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Psychological allegory in the Scarlet letter Neuman, Victor

Abstract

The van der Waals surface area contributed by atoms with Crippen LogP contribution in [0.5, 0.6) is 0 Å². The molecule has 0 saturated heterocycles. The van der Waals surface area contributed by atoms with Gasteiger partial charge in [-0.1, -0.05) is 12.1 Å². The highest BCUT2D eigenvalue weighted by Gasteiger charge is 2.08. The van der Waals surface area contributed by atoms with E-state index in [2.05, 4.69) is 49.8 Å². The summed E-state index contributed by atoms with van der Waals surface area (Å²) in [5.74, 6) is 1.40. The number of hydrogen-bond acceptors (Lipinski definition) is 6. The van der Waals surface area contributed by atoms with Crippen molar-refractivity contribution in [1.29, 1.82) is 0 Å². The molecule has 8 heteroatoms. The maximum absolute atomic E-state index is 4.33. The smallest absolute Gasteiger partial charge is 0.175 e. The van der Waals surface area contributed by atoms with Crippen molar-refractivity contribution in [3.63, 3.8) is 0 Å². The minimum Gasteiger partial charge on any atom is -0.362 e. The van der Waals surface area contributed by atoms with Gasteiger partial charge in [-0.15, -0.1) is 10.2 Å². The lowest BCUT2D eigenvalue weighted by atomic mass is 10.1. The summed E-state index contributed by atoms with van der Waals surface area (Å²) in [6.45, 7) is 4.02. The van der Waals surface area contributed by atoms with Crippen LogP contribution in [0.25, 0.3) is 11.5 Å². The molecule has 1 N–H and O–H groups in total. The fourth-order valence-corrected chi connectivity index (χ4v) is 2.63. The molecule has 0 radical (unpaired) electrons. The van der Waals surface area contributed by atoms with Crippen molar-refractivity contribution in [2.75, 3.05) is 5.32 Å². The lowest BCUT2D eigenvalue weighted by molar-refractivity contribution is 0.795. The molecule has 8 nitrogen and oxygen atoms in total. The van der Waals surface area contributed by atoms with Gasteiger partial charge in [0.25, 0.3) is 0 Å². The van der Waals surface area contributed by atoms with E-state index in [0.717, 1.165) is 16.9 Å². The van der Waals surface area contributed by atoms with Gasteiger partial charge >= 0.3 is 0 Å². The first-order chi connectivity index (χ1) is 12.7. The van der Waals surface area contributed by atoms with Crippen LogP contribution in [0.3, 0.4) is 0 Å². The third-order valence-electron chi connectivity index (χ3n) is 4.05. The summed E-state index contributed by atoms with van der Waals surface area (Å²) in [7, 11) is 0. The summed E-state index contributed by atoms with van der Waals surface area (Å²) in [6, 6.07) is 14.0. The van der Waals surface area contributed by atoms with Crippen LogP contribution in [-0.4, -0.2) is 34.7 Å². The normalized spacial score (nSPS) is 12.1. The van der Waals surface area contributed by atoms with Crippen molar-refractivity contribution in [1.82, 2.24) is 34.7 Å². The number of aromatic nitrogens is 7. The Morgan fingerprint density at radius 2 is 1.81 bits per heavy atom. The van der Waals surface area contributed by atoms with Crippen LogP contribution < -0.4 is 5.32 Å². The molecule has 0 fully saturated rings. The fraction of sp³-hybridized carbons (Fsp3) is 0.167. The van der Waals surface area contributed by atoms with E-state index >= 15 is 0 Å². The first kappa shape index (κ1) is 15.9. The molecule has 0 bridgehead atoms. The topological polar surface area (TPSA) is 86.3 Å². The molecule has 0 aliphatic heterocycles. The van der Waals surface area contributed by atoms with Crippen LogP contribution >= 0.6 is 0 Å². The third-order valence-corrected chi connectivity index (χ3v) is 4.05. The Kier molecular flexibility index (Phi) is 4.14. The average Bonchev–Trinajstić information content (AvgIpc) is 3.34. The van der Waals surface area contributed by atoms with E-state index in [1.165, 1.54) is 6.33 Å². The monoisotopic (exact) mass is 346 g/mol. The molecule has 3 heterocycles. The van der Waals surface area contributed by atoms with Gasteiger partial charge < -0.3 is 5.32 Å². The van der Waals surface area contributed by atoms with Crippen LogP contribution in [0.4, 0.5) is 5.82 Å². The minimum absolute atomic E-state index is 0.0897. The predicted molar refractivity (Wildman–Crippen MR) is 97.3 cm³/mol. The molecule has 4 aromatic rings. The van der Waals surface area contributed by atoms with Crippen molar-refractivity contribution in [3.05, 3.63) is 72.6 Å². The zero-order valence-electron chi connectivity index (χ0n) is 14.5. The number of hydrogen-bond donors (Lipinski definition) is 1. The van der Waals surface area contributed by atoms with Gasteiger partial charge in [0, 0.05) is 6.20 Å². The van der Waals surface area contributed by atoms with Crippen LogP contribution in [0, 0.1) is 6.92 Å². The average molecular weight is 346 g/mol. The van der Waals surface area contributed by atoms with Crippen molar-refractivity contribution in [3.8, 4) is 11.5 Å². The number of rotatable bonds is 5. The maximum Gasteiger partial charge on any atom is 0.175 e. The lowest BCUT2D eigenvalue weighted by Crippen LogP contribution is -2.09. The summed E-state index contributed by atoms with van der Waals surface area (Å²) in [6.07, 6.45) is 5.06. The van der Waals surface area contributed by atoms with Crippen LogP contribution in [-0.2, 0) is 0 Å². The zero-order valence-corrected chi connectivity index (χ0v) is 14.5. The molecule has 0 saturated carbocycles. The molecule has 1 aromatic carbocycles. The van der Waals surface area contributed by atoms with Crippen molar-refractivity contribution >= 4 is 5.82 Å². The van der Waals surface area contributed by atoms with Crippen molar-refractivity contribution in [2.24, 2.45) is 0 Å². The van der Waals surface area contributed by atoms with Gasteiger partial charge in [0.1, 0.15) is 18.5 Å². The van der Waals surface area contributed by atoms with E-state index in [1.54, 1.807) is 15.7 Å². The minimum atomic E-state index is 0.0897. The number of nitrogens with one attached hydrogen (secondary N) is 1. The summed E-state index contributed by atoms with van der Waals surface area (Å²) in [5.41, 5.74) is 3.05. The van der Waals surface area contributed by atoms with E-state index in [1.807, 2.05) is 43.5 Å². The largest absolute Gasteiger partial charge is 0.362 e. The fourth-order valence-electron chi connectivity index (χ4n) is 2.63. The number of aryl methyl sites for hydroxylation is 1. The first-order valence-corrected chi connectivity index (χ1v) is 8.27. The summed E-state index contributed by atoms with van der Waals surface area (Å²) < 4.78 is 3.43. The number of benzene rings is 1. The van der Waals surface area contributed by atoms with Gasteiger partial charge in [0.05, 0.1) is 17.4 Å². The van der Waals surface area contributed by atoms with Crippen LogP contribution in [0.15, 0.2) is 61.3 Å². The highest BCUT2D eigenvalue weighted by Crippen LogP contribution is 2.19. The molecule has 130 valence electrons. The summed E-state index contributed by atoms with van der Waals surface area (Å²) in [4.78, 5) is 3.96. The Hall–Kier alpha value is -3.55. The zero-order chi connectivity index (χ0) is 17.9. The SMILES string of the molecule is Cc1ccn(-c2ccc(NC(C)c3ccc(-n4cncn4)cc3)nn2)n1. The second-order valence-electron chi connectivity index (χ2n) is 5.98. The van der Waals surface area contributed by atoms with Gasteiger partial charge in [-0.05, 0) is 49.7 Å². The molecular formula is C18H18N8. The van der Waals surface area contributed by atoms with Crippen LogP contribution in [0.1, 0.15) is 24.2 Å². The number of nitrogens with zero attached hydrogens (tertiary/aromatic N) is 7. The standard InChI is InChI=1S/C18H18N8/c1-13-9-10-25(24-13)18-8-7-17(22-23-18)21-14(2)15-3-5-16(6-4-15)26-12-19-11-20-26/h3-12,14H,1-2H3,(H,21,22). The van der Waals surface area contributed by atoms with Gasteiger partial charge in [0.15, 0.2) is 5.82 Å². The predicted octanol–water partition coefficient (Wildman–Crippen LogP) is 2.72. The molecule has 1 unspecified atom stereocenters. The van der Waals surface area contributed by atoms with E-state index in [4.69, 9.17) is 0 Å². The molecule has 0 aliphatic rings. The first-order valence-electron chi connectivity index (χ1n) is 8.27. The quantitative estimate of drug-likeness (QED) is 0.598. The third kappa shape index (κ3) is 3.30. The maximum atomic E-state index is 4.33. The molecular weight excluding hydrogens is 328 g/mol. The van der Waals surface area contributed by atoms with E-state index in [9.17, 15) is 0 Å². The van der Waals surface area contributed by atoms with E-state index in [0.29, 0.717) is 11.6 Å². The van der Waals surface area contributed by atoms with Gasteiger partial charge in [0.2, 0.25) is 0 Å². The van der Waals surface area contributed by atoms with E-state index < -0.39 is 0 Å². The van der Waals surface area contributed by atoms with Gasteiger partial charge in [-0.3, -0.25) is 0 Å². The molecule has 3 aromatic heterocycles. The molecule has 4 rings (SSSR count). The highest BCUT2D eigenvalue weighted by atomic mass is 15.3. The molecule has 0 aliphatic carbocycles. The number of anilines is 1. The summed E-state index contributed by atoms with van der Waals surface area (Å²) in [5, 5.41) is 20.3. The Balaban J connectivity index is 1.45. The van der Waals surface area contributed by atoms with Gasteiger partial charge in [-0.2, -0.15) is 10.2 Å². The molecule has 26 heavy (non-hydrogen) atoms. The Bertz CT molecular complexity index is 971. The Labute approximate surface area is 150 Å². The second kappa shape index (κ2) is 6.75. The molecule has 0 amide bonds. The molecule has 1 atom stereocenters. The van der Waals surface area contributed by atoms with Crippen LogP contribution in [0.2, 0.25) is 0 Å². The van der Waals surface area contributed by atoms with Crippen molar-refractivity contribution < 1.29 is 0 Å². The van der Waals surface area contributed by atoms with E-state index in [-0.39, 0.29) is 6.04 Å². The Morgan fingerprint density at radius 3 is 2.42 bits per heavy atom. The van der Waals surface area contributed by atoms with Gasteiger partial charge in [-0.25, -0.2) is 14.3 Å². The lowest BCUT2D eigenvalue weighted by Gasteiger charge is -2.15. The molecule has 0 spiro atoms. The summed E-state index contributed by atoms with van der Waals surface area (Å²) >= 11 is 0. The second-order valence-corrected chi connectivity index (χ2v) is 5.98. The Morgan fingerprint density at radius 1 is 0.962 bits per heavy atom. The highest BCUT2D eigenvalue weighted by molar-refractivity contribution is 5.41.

In Hawthorne criticism there is a tendency to categorize The Scarlet Letter as allegory and then fail to distinguish it carefully from traditional forms of this literary mode. Hawthorne is not, in this work, an allegorist of the same ilk as Bunyan or Spenser because his allegory is not a didactic strategy imposed from without but an emblematic structure that evolves from and is governed by internal necessities of the tale. A failure to understand the nature of these necessities leads us to an overly theologized view of Hawthorne’s purposes and achievement in The Scarlet Letter. Hawthorne's own moralizing editorials tend to complement the brazenly emblematic function of characters such as Pearl and Chillingworth and create the appearance of traditional religious allegory. Pearl and Chillingworth are punitive, avenging figures and resemble the stock allegorical images of guilt and penitence that afflict Hester and Dimmesdale in the aftermath of their crime. Their distinction lies in that they are not everyman's guilt, as a Bunyan of Spenser might depict them, but they specifically incarnate the self-torment Hester and Dimmesdale are prey to. Their roles fulfill primarily a psycho-allegorical scheme rather than any patently Christian parable of sin and expiation. The clues to this psychological priority Hawthorne gives his allegory are contained in the author's frequent allusions to the "mutability" of the substantial world and the extent to which the perturbed perceiver may "extend his egotism over the whole expanse of nature", creating events and omens which reflect his internal disorder. There is evidence that Dimmesdale himself inflicts Chillingworth on his person just as he, miraculously or otherwise, carves an "A" upon his bosom. It is Dimmesdale who consents to being attended by the leech by reason of his "fascination" for this man of science with his probing intellectuality. Dimmesdale's culpability in creating the presence of Chillingworth is further underlined by Hawthorne's observation that the minister's only "real existence on this earth, was the anguish in his inmost soul." Chillingworth's appearance and the increasingly demonic nature of his character is thus an inevitable byproduct of Dimmesdale's increasing introversion into the turmoil of his mind. Similarly Pearl's emblematic being usurps the humanity of her character as a result of her direct relation to Hester's psyche. Hester dresses Pearl in lavish finery with "morbid purpose" just as she embellishes the appearance of the letter on her dress. These are the superficial clues to the extent to which Hester creates the punishing role Pearl's personality fulfills. Hester's sense of guilt, like Dimmesdale's is sufficiently severe to re-create the realities of the external world and create the embodied phantoms of her inward strife. Hawthorne's psychological allegory creates a state of surreality in the world of The Scarlet Letter; a dream state where "the Actual and the Imaginary" do meet and the meeting ground is the interior of the human heart. Our insight into the minds of Hester and Dimmesdale derives from our participation in their anguished distortion of experience and their projected allegory.

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